2.  a large quantity of anything falling rapidly or in quick succession: a rain of abuse
3.  rain or shine, come rain or shine
 a.  regardless of the weather
 b.  regardless of circumstances
4.  informal (Brit) right as rain perfectly all right; perfectly fit
vb (often with it as subject)
5.  (intr; with it as subject) to be the case that rain is falling
6.  to fall or cause to fall like rain: the lid flew off and popcorn rained on everyone
7.  (tr) to bestow in large measure: to rain abuse on someone
8.  informal rain cats and dogs to rain heavily; pour
9.  rained off cancelled or postponed on account of rain
Related: hyetal, pluvious
[Old English regn; related to Old Frisian rein, Old High German regan, Gothic rign]

rainout (ˈreɪnˌaʊt)
radioactive fallout or atmospheric pollution carried to the earth by rain

Collins English Dictionary - Complete & Unabridged 10th Edition
2009 © William Collins Sons & Co. Ltd. 1979, 1986 © HarperCollins
Publishers 1998, 2000, 2003, 2005, 2006, 2007, 2009
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Word Origin & History

O.E. regn, from P.Gmc. *regna- (cf. O.S. regan, O.N. regn, O.Fris. rein, M.Du. reghen, Ger. regen, Goth. rign "rain"), with no certain cognates outside Gmc., unless it is from a presumed PIE *reg- "moist, wet," which may be the source of L. rigare "to wet, moisten" (cf.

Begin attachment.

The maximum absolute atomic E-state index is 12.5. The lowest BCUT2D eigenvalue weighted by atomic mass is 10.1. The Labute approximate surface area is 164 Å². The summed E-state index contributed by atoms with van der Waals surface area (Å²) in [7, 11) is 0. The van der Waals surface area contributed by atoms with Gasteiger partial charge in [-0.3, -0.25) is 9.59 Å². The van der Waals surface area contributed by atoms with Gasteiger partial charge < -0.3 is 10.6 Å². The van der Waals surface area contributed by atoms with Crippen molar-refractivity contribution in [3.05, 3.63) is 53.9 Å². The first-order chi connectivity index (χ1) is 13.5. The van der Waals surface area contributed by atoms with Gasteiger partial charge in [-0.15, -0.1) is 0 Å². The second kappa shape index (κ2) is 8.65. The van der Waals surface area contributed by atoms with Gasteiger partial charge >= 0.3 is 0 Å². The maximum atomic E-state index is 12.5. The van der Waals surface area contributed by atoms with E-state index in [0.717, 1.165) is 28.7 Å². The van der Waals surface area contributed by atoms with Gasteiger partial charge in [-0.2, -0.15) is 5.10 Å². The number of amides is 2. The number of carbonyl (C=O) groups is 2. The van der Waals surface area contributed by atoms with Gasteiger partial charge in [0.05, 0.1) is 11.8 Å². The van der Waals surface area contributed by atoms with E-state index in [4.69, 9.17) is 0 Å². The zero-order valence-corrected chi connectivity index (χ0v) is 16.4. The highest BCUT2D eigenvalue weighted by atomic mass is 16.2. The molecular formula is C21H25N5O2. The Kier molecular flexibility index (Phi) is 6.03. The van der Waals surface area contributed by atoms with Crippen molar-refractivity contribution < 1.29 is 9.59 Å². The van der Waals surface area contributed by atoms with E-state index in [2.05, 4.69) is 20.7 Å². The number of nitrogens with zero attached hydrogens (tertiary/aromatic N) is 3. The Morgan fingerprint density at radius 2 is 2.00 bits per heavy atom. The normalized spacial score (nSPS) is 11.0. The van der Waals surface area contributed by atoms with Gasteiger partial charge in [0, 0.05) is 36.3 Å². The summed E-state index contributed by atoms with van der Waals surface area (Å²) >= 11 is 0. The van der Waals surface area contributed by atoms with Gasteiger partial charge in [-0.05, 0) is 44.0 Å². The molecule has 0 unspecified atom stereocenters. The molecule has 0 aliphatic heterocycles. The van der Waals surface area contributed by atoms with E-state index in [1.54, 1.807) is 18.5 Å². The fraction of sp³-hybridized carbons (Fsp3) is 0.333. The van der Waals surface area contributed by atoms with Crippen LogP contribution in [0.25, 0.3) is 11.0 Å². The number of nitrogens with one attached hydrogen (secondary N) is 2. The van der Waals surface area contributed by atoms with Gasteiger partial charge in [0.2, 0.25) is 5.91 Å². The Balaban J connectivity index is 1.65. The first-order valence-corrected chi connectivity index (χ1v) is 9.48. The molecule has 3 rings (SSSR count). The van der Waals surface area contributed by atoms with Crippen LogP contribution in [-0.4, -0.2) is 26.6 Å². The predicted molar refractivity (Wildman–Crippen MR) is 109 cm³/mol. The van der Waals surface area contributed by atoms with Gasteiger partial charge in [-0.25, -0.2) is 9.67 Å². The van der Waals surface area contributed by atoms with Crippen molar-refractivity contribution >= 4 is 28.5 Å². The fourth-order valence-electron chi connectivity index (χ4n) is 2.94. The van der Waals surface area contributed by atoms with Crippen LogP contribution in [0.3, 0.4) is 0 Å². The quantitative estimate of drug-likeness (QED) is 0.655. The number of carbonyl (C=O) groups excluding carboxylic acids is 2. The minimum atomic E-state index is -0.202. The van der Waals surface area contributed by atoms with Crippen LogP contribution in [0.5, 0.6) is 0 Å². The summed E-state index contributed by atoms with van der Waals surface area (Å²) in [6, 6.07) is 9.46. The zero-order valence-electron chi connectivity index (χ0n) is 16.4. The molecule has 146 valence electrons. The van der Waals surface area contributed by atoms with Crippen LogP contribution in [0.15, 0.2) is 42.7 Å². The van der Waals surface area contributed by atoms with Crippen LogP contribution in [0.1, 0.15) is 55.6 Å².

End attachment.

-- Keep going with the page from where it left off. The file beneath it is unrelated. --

irrigate). The verb is O.E. regnian, usually contracted to rinan. Transf. and fig. use of other things that fall as rain (blessings, tears, etc.) is recorded from c.1200. Rainbow is O.E. renboga (common Gmc. compound, cf. O.N. regnbogi, Du. regenboog, see bow (n.)). Raindrop is O.E. rendropa; first record of raincheck is from 1884, originally of tickets to rained-out baseball games. Raincoat attested from 1830. Rainmaker first recorded 1775, in ref. to tribal magicians. Phrase to rain cats and dogs is attested from 1738 (variation rain dogs and polecats is from 1652), of unknown origin, despite intense speculation. One of the more idiotic assertions is that it refers to pets sliding off sod roofs when the sod got too wet during a rainstorm. Ever see a cat react to a rainstorm by climbing up on an exposed roof? To rain on (someone's) parade is attested from 1941.
Online Etymology Dictionary, © 2010 Douglas Harper